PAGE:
On Wednesday, the human race landed on a comet.
It's easy to type that sentence, but the simple and stunning reality is so amazing that it sends a shiver up my spine. The human race landed on a comet! More prosaically, a robotic mission by the European Space Agency called Rosetta set down a small lander, called Philae, on the surface of Comet 67P/Churyumov-Gerasimenko, following a ten year, four billion mile voyage. Never before has a space exploration mission been able to study a comet so closely. It promises to answer a huge number of questions we have about the big, dirty snowballs spiraling around our Sun and, as science goes, give us an even larger number of new questions.
There was drama aplenty. Philae's landing system failed, causing the plucky robot to initially bounce back off the surface and come down in a different and thus far unknown location. It ended up lying in the shadow of a cliff, preventing its solar panels from receiving sufficient sunlight and dooming its batteries to a quick demise. The engineers and scientists running the Rosetta mission desperately tried to find a solution, while racing against time to retrieve the critical scientific data before the batteries gave out. The brave little robot eventually did fall silent, but not before delivering enough science back to the European team to completely revolutionize our understanding of comets.
I find all this utterly fascinating and enthralling, but then I have always been absorbed by space exploration. Years ago, in what seems like a previous life, I engaged in a quixotic effort to create a political action committee designed to promote space exploration (it didn't work, sadly). To me, the quest to explore space draws on deep-seated, even primal, human emotions that have been hard-wired into us by evolution. It's the same thing that drove Ferdinand Magellan to attempt the circumnavigation of the planet, that drove, the Montgolfier brothers to soar upwards in their balloons, Meriweather Lewis and William Clark to explore the American West, and a generation of hardy explorers to risk their lives to reach the North and South Poles of the Earth.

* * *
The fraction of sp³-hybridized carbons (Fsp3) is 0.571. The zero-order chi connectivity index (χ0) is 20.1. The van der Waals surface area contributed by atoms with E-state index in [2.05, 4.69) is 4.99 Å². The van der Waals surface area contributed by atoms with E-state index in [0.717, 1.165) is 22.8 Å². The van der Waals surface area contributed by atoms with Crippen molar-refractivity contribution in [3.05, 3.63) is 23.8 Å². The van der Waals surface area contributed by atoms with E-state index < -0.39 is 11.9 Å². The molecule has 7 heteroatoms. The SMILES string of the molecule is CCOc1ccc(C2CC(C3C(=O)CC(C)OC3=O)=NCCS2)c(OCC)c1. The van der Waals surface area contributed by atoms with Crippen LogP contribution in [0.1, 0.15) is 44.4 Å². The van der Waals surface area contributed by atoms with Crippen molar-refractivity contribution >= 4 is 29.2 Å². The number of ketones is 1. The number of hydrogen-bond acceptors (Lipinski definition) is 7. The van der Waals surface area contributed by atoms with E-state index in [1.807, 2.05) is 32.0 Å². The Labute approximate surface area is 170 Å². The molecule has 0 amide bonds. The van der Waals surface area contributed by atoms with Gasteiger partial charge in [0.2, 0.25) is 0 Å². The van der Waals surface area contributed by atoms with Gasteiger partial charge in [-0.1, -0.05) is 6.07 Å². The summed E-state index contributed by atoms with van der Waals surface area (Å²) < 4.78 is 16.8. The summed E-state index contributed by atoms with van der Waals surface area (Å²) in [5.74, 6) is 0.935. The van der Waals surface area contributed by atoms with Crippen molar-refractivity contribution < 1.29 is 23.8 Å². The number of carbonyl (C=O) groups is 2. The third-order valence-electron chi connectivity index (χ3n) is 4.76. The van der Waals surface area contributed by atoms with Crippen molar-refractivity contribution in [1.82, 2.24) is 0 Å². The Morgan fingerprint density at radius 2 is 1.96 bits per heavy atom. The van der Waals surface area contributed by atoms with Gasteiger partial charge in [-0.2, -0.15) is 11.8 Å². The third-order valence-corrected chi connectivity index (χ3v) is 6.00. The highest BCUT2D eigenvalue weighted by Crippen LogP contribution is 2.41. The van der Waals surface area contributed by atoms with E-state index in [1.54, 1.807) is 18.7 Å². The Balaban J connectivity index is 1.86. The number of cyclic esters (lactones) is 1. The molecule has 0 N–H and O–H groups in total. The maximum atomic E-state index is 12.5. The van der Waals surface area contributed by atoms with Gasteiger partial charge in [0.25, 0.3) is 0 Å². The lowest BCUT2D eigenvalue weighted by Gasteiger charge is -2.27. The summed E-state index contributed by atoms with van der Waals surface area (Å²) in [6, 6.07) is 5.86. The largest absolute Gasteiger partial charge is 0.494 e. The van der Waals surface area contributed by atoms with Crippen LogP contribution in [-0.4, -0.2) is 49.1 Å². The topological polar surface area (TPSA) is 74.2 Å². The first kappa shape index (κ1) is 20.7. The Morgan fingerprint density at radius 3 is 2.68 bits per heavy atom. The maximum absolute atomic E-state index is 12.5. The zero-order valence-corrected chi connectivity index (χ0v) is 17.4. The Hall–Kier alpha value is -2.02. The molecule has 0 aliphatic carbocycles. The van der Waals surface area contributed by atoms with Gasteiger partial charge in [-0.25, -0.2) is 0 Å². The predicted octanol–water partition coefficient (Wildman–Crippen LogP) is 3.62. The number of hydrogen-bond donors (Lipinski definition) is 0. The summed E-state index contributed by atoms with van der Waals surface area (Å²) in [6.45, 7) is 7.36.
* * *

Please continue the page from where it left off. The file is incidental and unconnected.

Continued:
James Cook, perhaps the greatest explorer who ever lived, put it best when he said, "Ambition leads me not only farther than any other man has been before me, but as far as I think it possible for man to go."
My question is simply this: why isn't every person enthralled by space exploration? Right now, even as I type this blog entry, two robot rovers, Curiosity and Opportunity, are scurrying across the face of Mars, while a veritable armada of orbiting robots send by many different nations circle overhead. The enormous Cassini orbiter are spiraling around Saturn, revolutionizing our understanding of the most beautiful planet in the Solar System. The New Horizons mission is en route to Pluto, while the Messenger mission continues its exploration of Mercury. The Dawn spacecraft, powered by a revolutionary ion engine, is moving through the asteroid belt. There are lots of exciting things happening in our Solar System these days.
We live in the greatest age of exploration and discovery since the 18th Century. Anyone with an Internet connection and an ounce of curiosity can follow the adventures of these intrepid robotic spacecraft, sharing in the drama and the excitement of discovery. Why, then, do so many people choose to waste their time watching crude reality television shows or playing frivolous computer games? You wouldn't choose to eat a cheap fast food meal when you could eat in a three Michelin starred restaurant, would you?
The Rosetta-Philae mission to Comet 67P/Churyumov-Gerasimenko is a reminder of what the human race can accomplish when we rise above the foul inanity that characterizes so much of the modern world and try to fulfill our real potential. It's worth celebrating.